#6: No mention of demographics. Right now there are two distinct humps in the population pyramid. One hump is where people are transitioning from the most productive time of their lives into retirement. The other hump is where young people are entering the labor force for the first time. And there are relatively few workers in their 30s and 40s. Of course we will see a decline in high income employment and an increase in low income employment. How could we possibly see any other outcome, given the demographics we currently have?

Articles like this NYT piece are a maddening combination of willful ignorance, obtuseness, lack of imagination, and mood affiliation.

You are thinking too hard. Look at the monthly breakdown of jobs being created and look at lists of the top jobs for the 2020s. Eighty percent of these jobs pay less than fifteen bucks per hour. What do demographics have to do with it? There are too many people and not enough high quality jobs. And technology won't help - Average is Over

Sumner says: I don’t really have any idea what the top rate should be, but for extremely high levels of consumption it’s certainly plausible that an 80% rate might be appropriate. I’d support that rate in a deal for a pure consumption tax and abolition of income taxes. A $40 million dollar yacht will motivate a financier just as well as a $200 million yacht, in a world where financiers mostly care about how they are doing relative to other rich guys.

Well, unless, of course, such a change lead rich guys to start competing in terms of how quickly they can make their bundle and retire to a life of leisure. Far-fetched? I suspect Deirdre McCloskey wouldn't think so. After all, in historical terms, it wasn't very long ago that rich guys aspired to be a 'gentleman' who was above engaging in 'trade'.

And presumably do their consumption outside of the US.

It seems more likely that the rich guy would retire to a Caribbean country and just buy his yacht from whomever wasn't putting an 80% tax on it. So, what's the point in talking about what somebody might pay in a theoretical world, when it's pretty obvious that the rate would be avoided in the real world.

My understanding is that Sumner has been arguing for a "consumption tax" in the form of a progressive payroll tax. Which means that you wouldn't pay the tax when you purchase the yacht but when you earn the money that will allow you to do so. The rich guy would need to move abroad earlier in his career and would need to renounce his citizenship since the US is one of the few countries that tax worldwide income.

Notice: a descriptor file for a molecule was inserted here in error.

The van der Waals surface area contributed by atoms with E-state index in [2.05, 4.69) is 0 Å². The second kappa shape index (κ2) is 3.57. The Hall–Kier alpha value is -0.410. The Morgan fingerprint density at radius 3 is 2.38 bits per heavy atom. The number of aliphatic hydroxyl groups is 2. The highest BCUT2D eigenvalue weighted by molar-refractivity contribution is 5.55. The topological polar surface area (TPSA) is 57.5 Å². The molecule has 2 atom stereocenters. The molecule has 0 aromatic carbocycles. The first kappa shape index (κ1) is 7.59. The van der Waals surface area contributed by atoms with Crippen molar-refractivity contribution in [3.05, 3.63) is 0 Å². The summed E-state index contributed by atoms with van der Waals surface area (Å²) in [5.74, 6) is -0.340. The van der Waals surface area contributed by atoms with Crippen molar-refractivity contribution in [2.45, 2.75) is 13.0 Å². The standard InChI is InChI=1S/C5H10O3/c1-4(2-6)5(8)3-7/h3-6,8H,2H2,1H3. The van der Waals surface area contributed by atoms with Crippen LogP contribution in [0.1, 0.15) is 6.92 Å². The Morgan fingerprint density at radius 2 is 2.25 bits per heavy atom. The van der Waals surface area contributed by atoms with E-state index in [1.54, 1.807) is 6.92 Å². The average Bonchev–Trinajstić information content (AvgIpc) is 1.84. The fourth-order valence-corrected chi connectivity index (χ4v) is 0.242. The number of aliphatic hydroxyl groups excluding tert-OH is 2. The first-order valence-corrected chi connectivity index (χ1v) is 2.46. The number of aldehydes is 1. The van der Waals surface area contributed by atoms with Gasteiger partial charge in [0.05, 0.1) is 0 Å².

Are you saying that rich guys no longer aspire to be "gentlemen" and instead have their penises surgically removed and their flesh mutilated so they can pretend to be women?

Louche - disreputable or sordid in a rakish or appealing way.
There are so many more but my French brain is way out of practice.

So I cheated and did a little googling.
Flaner: (is a word I should know) to deliberately but aimlessly wander
Sortable: An adjective for someone you can take anywhere without being embarrassed.
Chômer: To be unemployed, but because it's a verb, it makes the state active.

“Nobody who works full-time should ever have to live in poverty,” Mr. Obama said on Saturday in his weekly address. “That’s why nearly three in four Americans support raising the minimum wage.”

Raising it to $10.10 would “lift wages for nearly 28 million Americans across the country,” he said. “We’re not just talking about young people on their first job. average minimum-wage worker is 35 years old. work hard, often in physically demanding jobs.”

Via Politifact:
"Te numbers from EPI and the White House show a noticeably older skew to low-income workers. A slight majority of workers earning under $11.10 are at least 30 years old, according to their favored data. if you look just at minimum wage workers using the BLS data, a full 71 percent are younger than 30.

Well 'obama' is french for bullshit.

The NYT simply quotes The One and accepts His words as facts. I am disturbed by your lack of faith.

How does "diaboliser" differ in meaning from "demonize?"

One is in a foreign language, the other is English. Duh.

I was wondering exactly the same thing, but your clarification explains it perfectly - thank you!

So Kevin Williamson thinks there are all kinds of good investments dying on the vine for lack of capital?

In the future, I would appreciate a warning that Tyler is linking to NRO.

Regarding Business insider's list of 7 supposedly unique French words, how does diaboliser differ from demonize?

The economist's letter on net neutrality seems to take it on faith that there are multiple options for internet access in any given neighborhood. I think this is either out of date (from 2005) or simply inaccurate, because tons of households have little choice in the broadband market. suggests that one-third have just one provider, and I know from anecdotal evidence (don't live in the us now) that lots of the 2+ provider areas count that shitty 1.5mbps internet as broadband. Mobile is also not a real option for home internet given the crazy data costs, and the fact that unlimited plans are dying. So the main premise of the argument against net neutrality is wrong.

In addition to concepts which exist in one language and not another, there are expressions which carry a feeling which is impossile to convey in the other language (joie de vivre just doesn't have the same ring after translating it).

Also, things are often interpreted differently when said in one language as opposed to another, even when they have roughly similar meanings.

In philosophy, it is very common when reading translated works that the key terms are left in the original language.

It is not only languages which differ in the way they use words. Every person uses language in their own manner.

Why worry about Da Sein and Sein of Heidegger? Because the English word "being" just doesn't have the ability to carry the full weight of German philosophical and linguistic history as reflected through Heidegger's mind.

Part of my work involves translation, and I routinely have to find ways to say something in English which can never ever represent quite the "feeling" conveyed in the original.